Major cities and towns across Colorado’s Front Range have been completely cut off by epic, raging floods that have so far killed two people and snarled traffic throughout the state as major roadways vanish under water.
Five days of nearly nonstop rain in the foothills produced a torrent of flash flooding that toppled buildings, washed away entire sections of canyon roads and swelled rivers and streams as far east of the mountains as I-25. The major north-south highway was closed in two places on Friday as the Poudre and Big Thompson rivers in Fort Collins and Loveland overtook the roadway.
Worst hit is Boulder County, where the mountain towns of Lyons and Jamestown have been completely cut off by floodwaters. The cities of Boulder and Estes Park saw their major streets turned into swiftly-moving waterways. The number of buildings damaged by flooding has yet to be tallied, but scores of people experienced flooded basements and deep water in some first floor areas.
Authorities across the state have warned people throughout the Front Range to move to higher ground or, if they’re safe where they are, to stay put. Gov. John Hickenlooper called out the National Guard on Thursday to help evacuate people stranded in Lyons and other communities cut off by flooding.
Guardsmen in specialized high-profile personnel carriers were able to drive through racing water that was deep enough to sweep civilian cars off the road and bring residents to safety.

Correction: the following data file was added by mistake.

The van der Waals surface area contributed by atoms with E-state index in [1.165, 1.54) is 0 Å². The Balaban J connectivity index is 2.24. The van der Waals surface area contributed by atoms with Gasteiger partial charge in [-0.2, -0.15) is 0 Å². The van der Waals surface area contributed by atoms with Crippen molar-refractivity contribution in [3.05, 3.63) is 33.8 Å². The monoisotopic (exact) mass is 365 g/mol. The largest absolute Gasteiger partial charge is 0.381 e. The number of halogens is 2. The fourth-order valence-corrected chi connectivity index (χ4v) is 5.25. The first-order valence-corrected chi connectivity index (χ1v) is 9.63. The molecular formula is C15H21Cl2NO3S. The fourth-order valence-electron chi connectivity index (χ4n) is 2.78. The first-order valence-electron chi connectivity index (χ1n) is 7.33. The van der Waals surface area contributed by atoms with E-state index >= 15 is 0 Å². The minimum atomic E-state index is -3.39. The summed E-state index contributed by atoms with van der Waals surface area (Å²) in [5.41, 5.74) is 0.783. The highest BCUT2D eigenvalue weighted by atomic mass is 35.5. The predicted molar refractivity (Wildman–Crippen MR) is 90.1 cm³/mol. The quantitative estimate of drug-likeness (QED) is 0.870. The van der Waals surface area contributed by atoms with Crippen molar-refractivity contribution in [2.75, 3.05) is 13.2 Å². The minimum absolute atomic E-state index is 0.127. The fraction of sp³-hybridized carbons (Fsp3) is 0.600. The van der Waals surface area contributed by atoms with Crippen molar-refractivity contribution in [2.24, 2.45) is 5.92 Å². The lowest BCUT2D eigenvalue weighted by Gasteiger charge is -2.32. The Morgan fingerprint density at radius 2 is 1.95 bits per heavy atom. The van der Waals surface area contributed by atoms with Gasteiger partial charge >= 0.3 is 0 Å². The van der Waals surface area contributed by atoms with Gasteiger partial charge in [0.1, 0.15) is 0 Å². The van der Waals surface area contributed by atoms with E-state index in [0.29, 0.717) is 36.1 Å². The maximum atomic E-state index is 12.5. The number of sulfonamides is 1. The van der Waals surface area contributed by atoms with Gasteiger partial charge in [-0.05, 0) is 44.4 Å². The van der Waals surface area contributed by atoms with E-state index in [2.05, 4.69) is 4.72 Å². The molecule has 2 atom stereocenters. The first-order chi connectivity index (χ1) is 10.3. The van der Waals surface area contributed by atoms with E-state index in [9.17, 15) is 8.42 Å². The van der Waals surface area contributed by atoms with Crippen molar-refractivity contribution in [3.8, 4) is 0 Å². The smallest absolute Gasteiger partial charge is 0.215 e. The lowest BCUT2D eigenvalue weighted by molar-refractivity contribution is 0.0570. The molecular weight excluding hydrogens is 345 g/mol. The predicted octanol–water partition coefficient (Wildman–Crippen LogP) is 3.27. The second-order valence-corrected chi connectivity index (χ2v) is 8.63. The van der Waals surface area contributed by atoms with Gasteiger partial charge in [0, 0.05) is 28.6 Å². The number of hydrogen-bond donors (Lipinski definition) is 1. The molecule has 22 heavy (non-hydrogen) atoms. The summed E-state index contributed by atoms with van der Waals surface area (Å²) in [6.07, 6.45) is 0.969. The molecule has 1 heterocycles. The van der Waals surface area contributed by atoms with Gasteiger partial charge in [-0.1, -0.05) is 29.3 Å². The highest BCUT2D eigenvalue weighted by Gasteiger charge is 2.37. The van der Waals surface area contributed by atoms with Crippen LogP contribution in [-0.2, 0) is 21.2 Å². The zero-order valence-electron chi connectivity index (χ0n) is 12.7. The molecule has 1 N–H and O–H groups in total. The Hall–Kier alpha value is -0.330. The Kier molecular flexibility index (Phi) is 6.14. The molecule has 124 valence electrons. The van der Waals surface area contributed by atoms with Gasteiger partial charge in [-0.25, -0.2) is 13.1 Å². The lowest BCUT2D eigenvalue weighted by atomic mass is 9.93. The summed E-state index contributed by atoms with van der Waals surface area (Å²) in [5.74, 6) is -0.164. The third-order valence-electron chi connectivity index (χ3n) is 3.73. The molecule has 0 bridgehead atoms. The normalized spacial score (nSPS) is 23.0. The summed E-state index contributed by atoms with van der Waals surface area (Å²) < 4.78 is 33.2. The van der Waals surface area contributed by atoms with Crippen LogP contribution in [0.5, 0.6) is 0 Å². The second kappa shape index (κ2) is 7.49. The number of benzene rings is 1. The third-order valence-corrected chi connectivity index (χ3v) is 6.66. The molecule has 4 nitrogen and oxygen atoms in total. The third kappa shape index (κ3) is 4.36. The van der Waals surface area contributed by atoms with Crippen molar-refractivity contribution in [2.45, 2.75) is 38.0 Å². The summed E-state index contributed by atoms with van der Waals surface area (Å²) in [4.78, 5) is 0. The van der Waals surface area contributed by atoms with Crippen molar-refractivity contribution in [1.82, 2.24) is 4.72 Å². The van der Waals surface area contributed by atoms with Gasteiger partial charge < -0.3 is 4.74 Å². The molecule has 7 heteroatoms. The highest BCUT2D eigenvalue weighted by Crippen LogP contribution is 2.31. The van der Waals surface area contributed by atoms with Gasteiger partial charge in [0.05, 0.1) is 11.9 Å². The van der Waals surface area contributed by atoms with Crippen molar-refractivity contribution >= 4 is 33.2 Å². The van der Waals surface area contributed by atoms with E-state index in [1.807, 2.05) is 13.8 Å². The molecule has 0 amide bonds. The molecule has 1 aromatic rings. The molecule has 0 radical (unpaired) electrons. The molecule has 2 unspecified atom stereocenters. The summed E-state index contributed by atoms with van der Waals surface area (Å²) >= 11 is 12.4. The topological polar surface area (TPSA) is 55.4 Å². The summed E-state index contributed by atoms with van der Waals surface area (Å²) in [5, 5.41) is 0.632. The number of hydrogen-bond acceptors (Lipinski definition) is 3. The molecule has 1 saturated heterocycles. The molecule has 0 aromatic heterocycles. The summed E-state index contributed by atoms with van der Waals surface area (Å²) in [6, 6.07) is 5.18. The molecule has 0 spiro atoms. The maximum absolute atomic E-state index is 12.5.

Magpul Industries, the ammunition magazine manufacturer that is looking to relocate to another state because of Colorado’s new gun control laws, helped with the rescue effort, according to Denver’s 9News. The company has a Unimog all-purpose four-wheel drive truck that resembles a small military vehicle.
Splashed with the company’s logo, it’s normally used for marketing, but was put to work fording the floodwaters to assist guardsmen in rescuing stranded residents.
At least three people have died — one man in a Jamestown structure that collapsed from the force of water and two others whose bodies were pulled from waters in the northern areas of Boulder County.
“Boulder County is experiencing a disaster today that is broad in scope and very dangerous in nature,” Boulder County Sheriff Joe Pelle said during a press conference Thursday morning.
“We know that we’ve lost lives,” he said. “We anticipate that as the day goes on we may discover that we’ve lost others.”
The forecast calls for continued rain throughout Friday and possibly into Saturday. The numerous wildfire burn areas in the eastern mountains that are bare of vegetation and can’t absorb rainwater make the deluge worse.
The National Weather Service said the flooding is a “100-year event,” meaning there’s a 1-in-100 chance of something of this scale happening each year.
The reported rainfall has smashed all previous records. Boulder has recorded more than a foot of rainfall from Monday-Thursday. As of this writing, it’s still raining.
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